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Sunday, July 24, 2016

Indigenous Communities All Over The Globe Are Struggling with HIV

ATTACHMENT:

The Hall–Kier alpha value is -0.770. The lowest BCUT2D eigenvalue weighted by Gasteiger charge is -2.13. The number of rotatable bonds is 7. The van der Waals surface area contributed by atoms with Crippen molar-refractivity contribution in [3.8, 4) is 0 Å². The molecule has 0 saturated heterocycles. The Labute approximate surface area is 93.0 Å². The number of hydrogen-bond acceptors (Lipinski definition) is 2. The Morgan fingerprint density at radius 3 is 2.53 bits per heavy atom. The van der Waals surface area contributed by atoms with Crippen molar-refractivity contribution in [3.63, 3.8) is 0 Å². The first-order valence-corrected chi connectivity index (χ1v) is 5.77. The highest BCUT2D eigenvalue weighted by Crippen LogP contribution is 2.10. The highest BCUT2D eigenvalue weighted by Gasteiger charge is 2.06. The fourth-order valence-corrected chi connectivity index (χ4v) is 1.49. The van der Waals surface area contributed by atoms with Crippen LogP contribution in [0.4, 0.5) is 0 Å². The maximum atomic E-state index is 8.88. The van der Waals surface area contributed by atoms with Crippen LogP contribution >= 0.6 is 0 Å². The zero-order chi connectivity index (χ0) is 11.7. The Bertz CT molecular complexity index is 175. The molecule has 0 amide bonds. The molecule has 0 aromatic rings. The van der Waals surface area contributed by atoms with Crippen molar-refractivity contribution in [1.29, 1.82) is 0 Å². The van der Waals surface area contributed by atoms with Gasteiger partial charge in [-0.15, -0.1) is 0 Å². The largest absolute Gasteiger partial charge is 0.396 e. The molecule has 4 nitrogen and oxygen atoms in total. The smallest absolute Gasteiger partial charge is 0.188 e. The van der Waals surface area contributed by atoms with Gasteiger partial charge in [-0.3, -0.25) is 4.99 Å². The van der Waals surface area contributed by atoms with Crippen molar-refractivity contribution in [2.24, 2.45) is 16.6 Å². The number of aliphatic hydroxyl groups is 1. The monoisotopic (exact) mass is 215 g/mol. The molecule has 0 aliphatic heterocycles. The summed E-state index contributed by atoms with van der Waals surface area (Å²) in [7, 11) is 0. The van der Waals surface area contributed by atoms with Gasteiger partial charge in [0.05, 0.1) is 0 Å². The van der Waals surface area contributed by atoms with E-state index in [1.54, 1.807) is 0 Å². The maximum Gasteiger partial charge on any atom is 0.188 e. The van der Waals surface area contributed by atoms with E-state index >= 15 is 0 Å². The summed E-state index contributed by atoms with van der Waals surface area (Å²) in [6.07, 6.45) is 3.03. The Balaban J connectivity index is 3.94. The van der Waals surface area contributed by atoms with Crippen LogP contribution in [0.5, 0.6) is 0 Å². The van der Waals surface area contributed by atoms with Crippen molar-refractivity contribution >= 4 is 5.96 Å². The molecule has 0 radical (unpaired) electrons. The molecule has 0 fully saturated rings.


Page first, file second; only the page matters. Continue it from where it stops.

In the Cusco region of Peru, a woman found out she was HIV positive while getting prenatal care for her sixth pregnancy. The health center then tested her husband, who worked far from home as an illegal miner, and found out he was positive also. He had unwittingly transferred the virus to his wife, who proceeded to kick him out. Now he lives in the shanty towns of the illegal mines, while she raises their five children, saddled with a disease she doesn't understand. The woman only speaks her Indigenous language of Quechua and the information about HIV is only in Spanish. "In our Indigenous community this is a very common story," said Pilar Montalvo, a sexual/reproductive health advocate, who told the woman's story through a Spanish interpreter. "To this day she is still trying to figure out what HIV is." READ MORE

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